I’m in my rec room surrounded by bowls of stale potato chips, pretzels and maybe a taboo beer or two, but most importantly, I have four or five friends lounging around on the ugly sofas that have migrated from the family living room.
This is my teenage memory, and maybe it’s yours, too.
We are riffling through a small stack of comedy records deciding which one to listen to first: Cheech and Chong? George Carlin? Bill Cosby? My dad’s forbidden Lenny Bruce album? I make the call: National Lampoon’s Lemmings, the one with the great Belushi impression of Joe Cocker.
It’s impossible to overstate how important comedy records were back then. They were the only way to hear a full uncensored act. Sure, you could watch snippets of comedians on The Tonight Show or Ed Sullivan, but if you wanted the genuine article, records were the way to go. In 1960, Bob Newhart had the first comedy album to hit number one on the Billboard charts, and after that, everyone started recording them.
This continued through the early ’80s with Steven Wright and Steve Martin getting huge advances from record companies. The gold rush only halted when cable TV started broadcasting uncensored hours of standup. The boom was over. Video killed the recording star.
But over the last five years, there’s been a resurgence of the comedy albums, thanks mostly to the Internet. The albums are mostly digital, but it now seems every comic has a 60-minute audio set for purchase and download.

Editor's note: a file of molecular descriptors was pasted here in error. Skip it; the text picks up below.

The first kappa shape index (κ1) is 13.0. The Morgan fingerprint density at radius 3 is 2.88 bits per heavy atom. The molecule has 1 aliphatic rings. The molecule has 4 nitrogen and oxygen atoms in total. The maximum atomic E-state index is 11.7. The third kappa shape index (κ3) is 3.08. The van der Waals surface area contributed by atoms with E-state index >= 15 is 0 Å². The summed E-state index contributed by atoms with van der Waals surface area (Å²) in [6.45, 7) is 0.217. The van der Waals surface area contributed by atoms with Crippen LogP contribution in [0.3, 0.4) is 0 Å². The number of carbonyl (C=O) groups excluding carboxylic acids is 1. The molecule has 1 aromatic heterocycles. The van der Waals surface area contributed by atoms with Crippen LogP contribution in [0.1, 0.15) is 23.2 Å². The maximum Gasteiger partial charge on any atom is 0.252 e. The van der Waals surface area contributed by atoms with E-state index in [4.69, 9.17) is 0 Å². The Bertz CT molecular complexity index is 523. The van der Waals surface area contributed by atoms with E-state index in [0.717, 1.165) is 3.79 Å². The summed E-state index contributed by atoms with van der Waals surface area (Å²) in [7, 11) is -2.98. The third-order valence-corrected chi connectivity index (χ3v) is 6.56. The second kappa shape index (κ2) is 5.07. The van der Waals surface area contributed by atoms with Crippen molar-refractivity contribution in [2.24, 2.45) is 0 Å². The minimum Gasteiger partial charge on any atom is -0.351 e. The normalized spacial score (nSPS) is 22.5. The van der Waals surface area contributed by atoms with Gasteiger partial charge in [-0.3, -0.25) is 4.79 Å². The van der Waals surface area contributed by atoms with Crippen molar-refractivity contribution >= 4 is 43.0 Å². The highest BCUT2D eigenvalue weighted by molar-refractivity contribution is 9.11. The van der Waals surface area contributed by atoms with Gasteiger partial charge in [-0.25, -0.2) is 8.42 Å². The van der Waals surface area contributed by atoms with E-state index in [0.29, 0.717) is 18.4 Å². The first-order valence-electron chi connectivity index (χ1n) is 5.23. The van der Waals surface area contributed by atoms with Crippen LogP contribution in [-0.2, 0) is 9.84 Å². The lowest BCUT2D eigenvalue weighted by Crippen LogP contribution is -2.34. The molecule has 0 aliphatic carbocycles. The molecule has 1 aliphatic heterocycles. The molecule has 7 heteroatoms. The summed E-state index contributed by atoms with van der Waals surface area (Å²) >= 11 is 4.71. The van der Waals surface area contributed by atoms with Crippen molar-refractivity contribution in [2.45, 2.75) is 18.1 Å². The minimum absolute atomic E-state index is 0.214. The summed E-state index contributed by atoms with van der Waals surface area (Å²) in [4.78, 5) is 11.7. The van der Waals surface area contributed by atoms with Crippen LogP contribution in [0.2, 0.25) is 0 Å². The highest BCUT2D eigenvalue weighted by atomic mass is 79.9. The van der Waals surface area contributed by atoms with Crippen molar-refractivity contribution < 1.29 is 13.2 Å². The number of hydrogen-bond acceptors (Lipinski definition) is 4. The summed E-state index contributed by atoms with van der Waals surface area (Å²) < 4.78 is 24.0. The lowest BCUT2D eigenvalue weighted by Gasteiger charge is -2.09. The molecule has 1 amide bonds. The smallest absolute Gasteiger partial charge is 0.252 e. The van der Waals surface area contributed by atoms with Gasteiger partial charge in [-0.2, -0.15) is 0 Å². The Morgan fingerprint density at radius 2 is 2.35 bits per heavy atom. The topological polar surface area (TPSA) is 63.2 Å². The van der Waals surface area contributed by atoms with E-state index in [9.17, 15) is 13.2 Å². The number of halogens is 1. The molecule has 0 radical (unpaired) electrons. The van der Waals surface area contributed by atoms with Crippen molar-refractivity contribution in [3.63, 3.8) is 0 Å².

The technology has made this possible. You can record great quality audio with a tiny recorder and a few mikes.
This was on my mind when I went to a CD launch party a few weeks ago at the Rivoli for my old friend Tim Steeves.
Steeves is one of those comics who isn’t a household name, but should be. A Maritimer living in Toronto, he has been a headliner since the ’80s, with a gunfire delivery and a simmering anger about injustices big and small.
Steeves may not be a known name, but his extensive resumé speaks for itself. He’s done four galas at Just For Laughs, had his own CTV special, hosted two talk/sports shows on Global TV and has been one of the longest running writers on both The Rick Mercer Report and This Hour Has 22 Minutes.
So, why release an album now?
“I noticed that everyone who has five minutes on a Tuesday night open mike seems to have an album, so when Ben Miner of SiriusXM told me he had nothing of mine to play, I figured it was overdue.”
The title of the album, American Portions, is significant for Steeves.
“It’s a metaphor for the circuslike atmosphere of what’s happening down there right now,” he says.
If there’s a theme on the album, it’s a befuddlement at our age of excess and the frustrations of living a “modern” life.
“I like the stuff I chose to put on it because it’s a good blend of my classic bits and some really up-to-the-moment material,” says Steeves.
Unfortunately, in our digital age, most listeners will hear this album alone at their computer. Communal enjoyment is rare, if it exists at all.
I miss that old rec room — and the potato chips.